What is Total Art?
Talking about the art of living
- Permanent culture
- Issue 3
While there might be something wrong with artists, there’s nothing wrong with art. If someone who is no saint can produce something truly extraordinary or sublime, it makes art even more important.
The artistic maze
I recently heard a fascinating episode of the Moral Maze podcast and radio show on BBC 4[Reference 1] where the subject of discussion was the recent documentary about the late, famous pop musician and entertainer, Michael Jackson. The documentary, Leaving Neverland, painted a disturbing picture of sexual abuse as perpetrated by Jackson on at least two child fans over an extended period of time. Without being able to know what actually happened, and despite a prior court case against Jackson that found no wrongdoing, it was quite convincing.
On the assumption that the reports of interviewees in the doco were in fact true, the Moral Maze panel discussed the question of the relationship between art and the artist. Should we treat the two as separate? If an artist is known or subsequently found to be amoral or evil or in some way not good, should their art be shunned? Should we censor art by such people? Does knowledge of their actions change the way we perceive their art? What is art? (uh oh). I found it a fascinating discussion and came away from it with some conclusions of my own which I thought to discuss here alongside discussing what I like to think is, but probably isn’t, a new art form I’m calling Total Art.
History is filled with artists that have done bad things. The Moral Maze panel listed other artists who were also well known to have questionable morals and histories. They included W.B. Yates (an outspoken Fascist who was in support of Mussolini), Nabakov (his work Lalita features underage sex), Bill Cosby (sexual abuse), Rudyard Kipling (Racist/Imperialist, for example his poem The White Man’s Burden) and a few more. Possibly the most disturbing of them all was the sculptor and artist Arthur Eric Rowton Gill, known for creating the Gill Sans and Perpetua fonts, as well as many stone carvings that still adorn buildings across England. In his personal diaries, Gill documented having sex with his two eldest teenage daughters, and sexual relationships with his sister and his pet dog.
While there might be something wrong with artists, there’s nothing wrong with art. If someone who is no saint can produce something truly extraordinary or sublime, it makes art even more important. A way for mere mortals and other sinners to create things that are profound, beyond themselves and that can elevate others. The artwork is a fixed, permanent printed expression of their hard-attained skills, perception and understanding. A work of art is it’s own “meme”. Once created it is a thing, an object of sorts that has it’s own agency in it’s independent ability to affect people who interact with it. After listening to the Moral Maze I was left thinking art really does stand alone from the artist. However, if the art involves having a direct personal relationship with the artist, it’s more difficult and maybe not so true. In those instances the work is the artist, more or less.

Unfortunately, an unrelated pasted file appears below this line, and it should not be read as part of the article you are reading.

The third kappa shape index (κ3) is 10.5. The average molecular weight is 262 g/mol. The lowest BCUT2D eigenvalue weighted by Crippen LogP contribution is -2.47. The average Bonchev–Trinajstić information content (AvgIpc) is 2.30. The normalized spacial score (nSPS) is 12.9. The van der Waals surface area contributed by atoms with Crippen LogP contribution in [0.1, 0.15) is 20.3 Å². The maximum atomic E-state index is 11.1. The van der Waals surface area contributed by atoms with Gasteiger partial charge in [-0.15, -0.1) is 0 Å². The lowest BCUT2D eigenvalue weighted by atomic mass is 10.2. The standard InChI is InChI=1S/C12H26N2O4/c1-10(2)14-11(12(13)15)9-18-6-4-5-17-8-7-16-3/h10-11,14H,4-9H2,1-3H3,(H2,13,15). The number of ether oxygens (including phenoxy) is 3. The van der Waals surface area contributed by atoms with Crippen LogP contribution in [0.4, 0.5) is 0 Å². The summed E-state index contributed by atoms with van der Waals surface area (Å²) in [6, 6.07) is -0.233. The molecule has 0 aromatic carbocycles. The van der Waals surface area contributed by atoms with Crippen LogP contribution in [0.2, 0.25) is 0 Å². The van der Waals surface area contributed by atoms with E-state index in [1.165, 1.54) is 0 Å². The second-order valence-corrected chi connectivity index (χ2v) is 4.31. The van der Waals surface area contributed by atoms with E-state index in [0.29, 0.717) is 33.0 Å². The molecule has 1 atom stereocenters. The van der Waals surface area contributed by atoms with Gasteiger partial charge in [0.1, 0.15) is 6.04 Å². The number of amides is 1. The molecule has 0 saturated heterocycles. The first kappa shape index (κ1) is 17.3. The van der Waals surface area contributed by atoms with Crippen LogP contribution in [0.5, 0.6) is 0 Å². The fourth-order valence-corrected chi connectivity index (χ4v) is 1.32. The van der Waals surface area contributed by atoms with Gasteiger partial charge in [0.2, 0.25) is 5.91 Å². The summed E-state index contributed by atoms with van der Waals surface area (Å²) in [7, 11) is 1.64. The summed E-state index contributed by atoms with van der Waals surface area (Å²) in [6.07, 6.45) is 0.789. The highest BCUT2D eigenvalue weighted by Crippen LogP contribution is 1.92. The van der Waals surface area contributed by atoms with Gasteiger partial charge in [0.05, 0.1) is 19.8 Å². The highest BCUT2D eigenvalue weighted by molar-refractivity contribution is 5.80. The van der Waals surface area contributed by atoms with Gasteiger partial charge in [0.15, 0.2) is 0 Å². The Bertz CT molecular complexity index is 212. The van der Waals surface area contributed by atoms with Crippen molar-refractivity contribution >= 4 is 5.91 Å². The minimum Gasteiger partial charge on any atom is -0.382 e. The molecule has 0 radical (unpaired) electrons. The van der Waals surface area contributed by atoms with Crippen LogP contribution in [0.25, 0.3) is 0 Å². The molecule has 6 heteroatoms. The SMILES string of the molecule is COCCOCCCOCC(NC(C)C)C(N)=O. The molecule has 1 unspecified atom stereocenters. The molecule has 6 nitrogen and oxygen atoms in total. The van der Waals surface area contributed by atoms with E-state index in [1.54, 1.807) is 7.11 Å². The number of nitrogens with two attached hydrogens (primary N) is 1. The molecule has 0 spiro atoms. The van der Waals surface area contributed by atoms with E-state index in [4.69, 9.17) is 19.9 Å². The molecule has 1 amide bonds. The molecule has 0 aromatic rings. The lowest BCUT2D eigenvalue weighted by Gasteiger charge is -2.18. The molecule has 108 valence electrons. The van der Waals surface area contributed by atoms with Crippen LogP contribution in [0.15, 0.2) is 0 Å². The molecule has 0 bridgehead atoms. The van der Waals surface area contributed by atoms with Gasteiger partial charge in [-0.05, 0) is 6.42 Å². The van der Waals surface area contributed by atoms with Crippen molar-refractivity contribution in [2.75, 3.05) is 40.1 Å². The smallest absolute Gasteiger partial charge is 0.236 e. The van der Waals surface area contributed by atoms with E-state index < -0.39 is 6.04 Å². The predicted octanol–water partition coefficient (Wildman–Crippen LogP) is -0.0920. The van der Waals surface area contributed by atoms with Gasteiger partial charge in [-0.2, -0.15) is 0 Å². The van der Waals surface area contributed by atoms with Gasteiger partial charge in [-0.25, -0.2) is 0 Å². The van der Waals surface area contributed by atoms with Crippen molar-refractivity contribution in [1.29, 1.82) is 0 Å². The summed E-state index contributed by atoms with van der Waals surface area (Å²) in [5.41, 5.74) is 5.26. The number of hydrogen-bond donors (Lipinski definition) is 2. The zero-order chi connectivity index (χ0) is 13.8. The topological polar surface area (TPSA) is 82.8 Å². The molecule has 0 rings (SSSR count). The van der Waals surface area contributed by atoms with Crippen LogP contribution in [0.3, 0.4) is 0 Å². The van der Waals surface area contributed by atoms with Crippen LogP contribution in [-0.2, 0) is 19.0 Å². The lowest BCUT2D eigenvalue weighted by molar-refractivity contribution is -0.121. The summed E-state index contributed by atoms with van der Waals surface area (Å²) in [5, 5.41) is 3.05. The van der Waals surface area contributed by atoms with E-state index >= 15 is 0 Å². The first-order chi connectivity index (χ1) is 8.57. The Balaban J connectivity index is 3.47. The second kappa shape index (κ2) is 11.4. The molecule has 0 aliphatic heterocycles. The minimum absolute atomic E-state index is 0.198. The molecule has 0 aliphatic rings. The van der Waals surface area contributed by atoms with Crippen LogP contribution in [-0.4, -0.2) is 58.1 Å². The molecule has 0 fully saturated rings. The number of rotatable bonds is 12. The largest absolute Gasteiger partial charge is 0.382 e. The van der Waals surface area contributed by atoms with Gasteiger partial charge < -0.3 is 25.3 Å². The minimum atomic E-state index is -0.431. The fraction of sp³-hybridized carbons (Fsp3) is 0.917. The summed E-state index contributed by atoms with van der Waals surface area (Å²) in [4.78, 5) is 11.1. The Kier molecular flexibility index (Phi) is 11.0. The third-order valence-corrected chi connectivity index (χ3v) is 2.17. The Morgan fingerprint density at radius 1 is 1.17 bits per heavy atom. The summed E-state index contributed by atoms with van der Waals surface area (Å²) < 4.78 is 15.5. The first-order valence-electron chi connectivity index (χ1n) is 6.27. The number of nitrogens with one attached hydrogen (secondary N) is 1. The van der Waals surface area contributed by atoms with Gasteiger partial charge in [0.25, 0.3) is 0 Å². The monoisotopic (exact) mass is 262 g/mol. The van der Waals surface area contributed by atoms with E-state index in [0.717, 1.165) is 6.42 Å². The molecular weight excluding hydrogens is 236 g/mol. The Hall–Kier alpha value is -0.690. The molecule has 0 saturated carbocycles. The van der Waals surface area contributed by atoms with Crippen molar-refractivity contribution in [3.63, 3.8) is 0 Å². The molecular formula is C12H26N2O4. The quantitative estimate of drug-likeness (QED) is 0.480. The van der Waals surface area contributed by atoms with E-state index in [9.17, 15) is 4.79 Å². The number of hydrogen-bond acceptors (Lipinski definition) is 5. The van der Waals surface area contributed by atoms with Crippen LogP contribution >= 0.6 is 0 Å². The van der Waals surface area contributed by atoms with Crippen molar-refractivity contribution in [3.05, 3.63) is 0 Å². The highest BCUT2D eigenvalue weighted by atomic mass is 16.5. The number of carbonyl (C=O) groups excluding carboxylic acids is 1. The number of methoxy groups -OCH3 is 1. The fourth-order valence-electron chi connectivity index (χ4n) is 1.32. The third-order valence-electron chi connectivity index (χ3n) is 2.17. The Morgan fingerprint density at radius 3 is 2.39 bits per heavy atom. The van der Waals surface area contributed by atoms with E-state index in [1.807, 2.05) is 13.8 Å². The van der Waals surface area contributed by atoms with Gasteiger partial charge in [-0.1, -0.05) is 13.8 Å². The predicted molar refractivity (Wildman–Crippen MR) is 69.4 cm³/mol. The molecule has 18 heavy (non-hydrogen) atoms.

Sometime after I had listened to the Moral Maze podcast I was in my local supermarket and Billy Jean, one of Jackson’s best and well known songs came over the sound system. At first, I was enjoying it and didn’t notice it was one of Jackson’s songs. After I realised it was Michael Jackson I contemplated whether his reported abuse changed the experience of his art. It didn’t really. It’s still a great song. It stands alone. It still captures that moment in our musical history. [Note 1]
This seems to change with the idea of attending a live performance. If I went to see a comedian on stage who I happened to know was a serial murderer (I have no idea why hypothetical me would do this), it would be impossible to watch. Simultaneously, if it is indeed true that Jackson did the things claimed, and one knew this, it would be disturbing to see him in live concert proudly strutting the moonwalk in front of screaming fans. The jokes or the music and performance may be great, but the context of direct adulation of someone you know is seriously immoral is hard to stomach. It seems that one step removed from personal relationship makes quite the difference—hearing a song, or viewing a painting or a poem, don’t involve you with the person directly, just their art, it seems.* (*Is there an exception with live theatrical acting where an individual is actively creating a false persona from a script for performance?)